Ninety-one patients with de novo acute myeloid leukemia (AML) in first complete remission (CR) undergoing an HLA-identical sibling BMT and with a minimum follow-up of 12 months were analyzed for disease-related and transplant-related variables predicting survival and relapse. The overall actuarial 5 year survival is 53% and the relapse rate 29%, with a medium follow-up for surviving patients of 1552 days (range 365-4094 days). In univariate analysis the following variables were found to be associated with an increased risk of failure: high-dose cyclosporin (CsA), M4-M6 FAB subtype and a long interval (≥180 days) between diagnosis and BMT. Other disease-related variables at presentation were not significant, including WBC count > 50 X 109/l, marrow blasts <70%, time to enter remission > 40 days and > 2 courses to enter remission. Survival was 58% vs 43% for M1-M3 vs M4-M6 FAB subtypes (p = 0.03) and 71% vs 42% for low-dose vs high-dose CsA (p = 0.01). A multivariate analysis was then run separately on survival, relapse and transplant related mortality (TRM). Survival was negatively influenced by M4-M6 FAB subtypes (p = 0.009), high-dose CsA (p = 0.03) and a long interval between diagnosis and BMT (p = 0.04). Leukemia relapse was higher in patients receiving high-dose CsA (p = 0.003) and in females (p = 0.04). Transplant-related mortality was higher in FAB M4-M6 patients (p = 0.01) and patients grafted late after diagnosis (p = 0.03). In conclusion, this study confirms that (1) low-dose post-graft immunosuppression has a positive effect on survival and relapse, (2) patients with M4-M6 AML have a poorer outcome due to a greater transplant-related mortality, and (3) that late transplants (> 6 months from diagnosis) also seem to have a worse prognosis. These data suggest that results of allogeneic BMT in AML can be improved by modifications of the transplant protocols.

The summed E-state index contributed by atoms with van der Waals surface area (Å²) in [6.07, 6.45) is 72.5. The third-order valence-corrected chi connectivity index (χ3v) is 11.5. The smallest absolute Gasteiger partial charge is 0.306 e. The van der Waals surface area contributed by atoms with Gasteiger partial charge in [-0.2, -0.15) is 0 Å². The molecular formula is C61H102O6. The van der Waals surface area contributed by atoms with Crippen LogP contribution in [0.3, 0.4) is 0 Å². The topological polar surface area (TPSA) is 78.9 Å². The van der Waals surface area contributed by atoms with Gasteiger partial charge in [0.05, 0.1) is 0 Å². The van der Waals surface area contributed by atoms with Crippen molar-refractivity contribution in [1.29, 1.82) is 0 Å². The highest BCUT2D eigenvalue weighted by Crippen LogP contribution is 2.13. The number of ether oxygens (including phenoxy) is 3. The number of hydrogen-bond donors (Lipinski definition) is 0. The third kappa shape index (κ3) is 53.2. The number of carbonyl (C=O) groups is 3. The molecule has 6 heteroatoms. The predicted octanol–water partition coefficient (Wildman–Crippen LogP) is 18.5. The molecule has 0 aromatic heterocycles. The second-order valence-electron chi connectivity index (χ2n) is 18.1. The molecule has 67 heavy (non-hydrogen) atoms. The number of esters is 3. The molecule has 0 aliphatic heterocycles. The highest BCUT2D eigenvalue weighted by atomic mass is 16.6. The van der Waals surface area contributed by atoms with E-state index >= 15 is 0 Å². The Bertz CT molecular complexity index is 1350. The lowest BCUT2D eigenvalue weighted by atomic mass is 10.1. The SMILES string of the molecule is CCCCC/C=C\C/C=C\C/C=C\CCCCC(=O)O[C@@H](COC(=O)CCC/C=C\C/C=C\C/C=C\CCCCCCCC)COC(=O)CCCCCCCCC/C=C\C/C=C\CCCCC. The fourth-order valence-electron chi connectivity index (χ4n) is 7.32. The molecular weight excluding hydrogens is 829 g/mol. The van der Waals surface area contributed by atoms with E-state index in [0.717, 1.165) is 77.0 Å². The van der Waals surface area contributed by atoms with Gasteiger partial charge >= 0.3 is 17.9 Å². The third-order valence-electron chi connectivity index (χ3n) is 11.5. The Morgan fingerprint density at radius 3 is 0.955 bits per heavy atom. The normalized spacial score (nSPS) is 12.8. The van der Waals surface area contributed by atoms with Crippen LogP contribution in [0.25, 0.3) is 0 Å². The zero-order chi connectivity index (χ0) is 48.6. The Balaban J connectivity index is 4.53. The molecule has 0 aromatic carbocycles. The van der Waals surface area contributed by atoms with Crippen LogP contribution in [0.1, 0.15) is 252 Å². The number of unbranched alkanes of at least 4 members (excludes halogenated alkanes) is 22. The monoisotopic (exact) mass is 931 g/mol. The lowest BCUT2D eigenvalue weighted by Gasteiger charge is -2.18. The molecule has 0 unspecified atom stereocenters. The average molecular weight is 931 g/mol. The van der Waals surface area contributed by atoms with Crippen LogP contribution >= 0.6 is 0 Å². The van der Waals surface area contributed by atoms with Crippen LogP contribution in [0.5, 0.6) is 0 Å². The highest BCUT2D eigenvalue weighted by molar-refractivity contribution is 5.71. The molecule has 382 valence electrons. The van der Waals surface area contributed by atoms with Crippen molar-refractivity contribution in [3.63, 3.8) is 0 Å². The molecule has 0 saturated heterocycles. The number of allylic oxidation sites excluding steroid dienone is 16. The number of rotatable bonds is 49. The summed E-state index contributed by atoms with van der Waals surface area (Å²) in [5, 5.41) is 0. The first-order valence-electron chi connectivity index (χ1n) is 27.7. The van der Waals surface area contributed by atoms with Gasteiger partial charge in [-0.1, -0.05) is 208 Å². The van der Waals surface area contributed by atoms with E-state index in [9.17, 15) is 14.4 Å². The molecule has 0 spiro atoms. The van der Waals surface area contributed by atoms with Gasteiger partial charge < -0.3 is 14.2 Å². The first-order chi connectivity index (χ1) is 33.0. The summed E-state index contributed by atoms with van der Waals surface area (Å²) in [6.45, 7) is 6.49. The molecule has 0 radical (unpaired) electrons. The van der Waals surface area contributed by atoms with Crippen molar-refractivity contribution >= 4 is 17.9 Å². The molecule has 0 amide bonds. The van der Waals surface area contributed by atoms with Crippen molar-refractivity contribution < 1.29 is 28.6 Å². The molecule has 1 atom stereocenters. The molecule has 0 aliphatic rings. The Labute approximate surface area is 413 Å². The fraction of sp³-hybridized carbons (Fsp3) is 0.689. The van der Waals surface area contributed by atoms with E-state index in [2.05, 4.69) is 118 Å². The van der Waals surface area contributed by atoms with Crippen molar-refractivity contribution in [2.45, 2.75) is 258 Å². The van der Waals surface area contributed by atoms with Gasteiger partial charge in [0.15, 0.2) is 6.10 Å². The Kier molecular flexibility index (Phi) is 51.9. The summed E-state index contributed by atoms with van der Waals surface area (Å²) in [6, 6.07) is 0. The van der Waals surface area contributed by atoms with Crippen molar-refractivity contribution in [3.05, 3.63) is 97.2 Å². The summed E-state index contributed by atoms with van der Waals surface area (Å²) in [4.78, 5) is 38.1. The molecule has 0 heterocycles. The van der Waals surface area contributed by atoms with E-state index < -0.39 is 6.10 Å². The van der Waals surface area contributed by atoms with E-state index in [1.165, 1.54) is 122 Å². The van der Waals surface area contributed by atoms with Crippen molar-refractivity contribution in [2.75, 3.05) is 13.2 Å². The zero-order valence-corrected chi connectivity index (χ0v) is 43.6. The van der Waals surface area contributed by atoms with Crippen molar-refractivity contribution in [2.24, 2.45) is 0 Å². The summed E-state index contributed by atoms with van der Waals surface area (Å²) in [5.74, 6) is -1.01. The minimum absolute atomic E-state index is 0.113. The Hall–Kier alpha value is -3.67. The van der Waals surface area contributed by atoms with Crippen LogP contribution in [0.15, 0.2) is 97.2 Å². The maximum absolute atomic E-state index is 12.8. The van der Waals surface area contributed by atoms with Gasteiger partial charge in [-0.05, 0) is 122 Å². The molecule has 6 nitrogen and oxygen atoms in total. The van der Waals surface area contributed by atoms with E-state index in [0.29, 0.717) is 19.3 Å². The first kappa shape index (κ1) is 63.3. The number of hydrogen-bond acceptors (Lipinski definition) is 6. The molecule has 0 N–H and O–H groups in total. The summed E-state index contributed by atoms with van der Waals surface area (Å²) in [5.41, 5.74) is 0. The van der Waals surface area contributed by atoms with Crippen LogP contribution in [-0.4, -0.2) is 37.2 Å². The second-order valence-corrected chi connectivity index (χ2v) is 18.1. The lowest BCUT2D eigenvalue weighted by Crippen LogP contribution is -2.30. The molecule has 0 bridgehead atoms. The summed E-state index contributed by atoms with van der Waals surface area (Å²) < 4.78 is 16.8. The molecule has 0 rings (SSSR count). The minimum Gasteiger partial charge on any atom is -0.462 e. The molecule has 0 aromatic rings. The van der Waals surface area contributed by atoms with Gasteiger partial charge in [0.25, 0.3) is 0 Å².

|Number of pages||6|
|Journal||Bone Marrow Transplantation|
|Publication status||Published - 1994|
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